Women who had one or no oral-sex partners during their life were far less likely to contract the specific kind of HPV
Can you remember the last thing you Googled about sex? This New York Times article from data scientist Seth Stephens-Davidowitz might help jog your memory.
The former Google worker has done an analysis of our sex-related searches using publicly available anonymised data. He found that the top complaint on Google is about not having sex - with sexless marriage searches three and a half times more common than searches about unhappy marriages.
Stephens-Davidowitz also found our Google searches display society's huge anxiety about sex. For every 100 questions about penises on Google, there are 67 about hearts, 57 about eyes, and 40 about heads (assuming only half of the questions about body parts are asked by men). Out of the top 10 questions about penises, 9 were about size - and one was about smell. His conclusion?
This data makes me feel less lonely. In my previous studies of Google data, I had found the viciousness that humans often hide. But this time around, I have seen our hidden insecurities. Men and women are united in this insecurity and confusion.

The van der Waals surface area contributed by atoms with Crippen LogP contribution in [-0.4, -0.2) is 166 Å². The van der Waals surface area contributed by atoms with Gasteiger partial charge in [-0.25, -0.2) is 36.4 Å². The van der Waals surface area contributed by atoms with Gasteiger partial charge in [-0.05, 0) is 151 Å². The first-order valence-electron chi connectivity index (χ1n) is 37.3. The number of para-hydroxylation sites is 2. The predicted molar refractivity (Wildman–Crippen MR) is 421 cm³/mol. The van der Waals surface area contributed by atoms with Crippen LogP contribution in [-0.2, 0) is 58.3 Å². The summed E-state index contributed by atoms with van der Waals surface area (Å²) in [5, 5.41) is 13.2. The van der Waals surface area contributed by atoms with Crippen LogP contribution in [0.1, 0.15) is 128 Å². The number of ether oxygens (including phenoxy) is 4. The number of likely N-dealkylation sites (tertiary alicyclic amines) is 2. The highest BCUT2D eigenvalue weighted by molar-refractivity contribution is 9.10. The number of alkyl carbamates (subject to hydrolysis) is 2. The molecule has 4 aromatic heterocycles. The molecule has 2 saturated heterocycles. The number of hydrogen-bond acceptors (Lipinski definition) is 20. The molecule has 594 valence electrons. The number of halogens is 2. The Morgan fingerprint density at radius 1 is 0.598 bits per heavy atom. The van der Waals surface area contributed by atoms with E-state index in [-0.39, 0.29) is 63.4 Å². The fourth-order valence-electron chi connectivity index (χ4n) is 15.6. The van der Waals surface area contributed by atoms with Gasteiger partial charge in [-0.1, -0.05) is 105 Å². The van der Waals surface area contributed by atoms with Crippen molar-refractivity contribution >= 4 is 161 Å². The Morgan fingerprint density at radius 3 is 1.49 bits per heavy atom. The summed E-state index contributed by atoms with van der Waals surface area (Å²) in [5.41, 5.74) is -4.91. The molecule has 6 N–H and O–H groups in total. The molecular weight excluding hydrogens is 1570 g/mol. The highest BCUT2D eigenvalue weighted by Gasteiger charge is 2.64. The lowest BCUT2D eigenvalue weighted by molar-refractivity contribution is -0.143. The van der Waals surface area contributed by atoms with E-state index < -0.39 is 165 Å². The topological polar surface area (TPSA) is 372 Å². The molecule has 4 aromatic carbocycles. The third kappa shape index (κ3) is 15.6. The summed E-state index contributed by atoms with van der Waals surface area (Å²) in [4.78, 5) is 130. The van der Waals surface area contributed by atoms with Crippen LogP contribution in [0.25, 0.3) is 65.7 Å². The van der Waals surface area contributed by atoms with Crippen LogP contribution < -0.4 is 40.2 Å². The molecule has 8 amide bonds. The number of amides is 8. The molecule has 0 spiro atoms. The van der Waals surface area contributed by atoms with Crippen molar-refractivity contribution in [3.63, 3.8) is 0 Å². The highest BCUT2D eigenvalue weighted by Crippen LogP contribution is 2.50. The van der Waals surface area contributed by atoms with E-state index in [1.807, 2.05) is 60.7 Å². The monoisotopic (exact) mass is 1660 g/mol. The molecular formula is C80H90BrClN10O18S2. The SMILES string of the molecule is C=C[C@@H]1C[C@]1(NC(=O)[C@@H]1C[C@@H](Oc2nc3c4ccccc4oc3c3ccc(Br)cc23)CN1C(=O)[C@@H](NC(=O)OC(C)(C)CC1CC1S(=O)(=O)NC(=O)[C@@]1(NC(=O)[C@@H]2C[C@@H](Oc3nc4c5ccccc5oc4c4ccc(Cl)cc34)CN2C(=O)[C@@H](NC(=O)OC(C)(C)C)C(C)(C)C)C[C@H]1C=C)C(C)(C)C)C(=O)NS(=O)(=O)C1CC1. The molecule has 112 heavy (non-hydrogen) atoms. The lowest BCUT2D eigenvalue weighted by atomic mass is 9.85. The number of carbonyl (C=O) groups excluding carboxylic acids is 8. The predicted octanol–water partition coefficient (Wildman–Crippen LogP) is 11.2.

Inspired by Stephens-Davidowitz i100.co.uk scraped the top searches with the word 'sex' in them made in Britain from Google using Ubersuggest and ran them through the same tool Stephens-Davidowitz uses, Google's Keyword Planner. Excluding film names and TV series from the data, this is what we found:
In Britain an average of 2,400 people a month search for penis enlargement pills - and 720 people per month search for penis enlargement NHS.
The top vagina searches in Britain tell their own story: they are about discharge, thrush, prolapse, itching, bleeding, dryness, infection, cancer and cysts.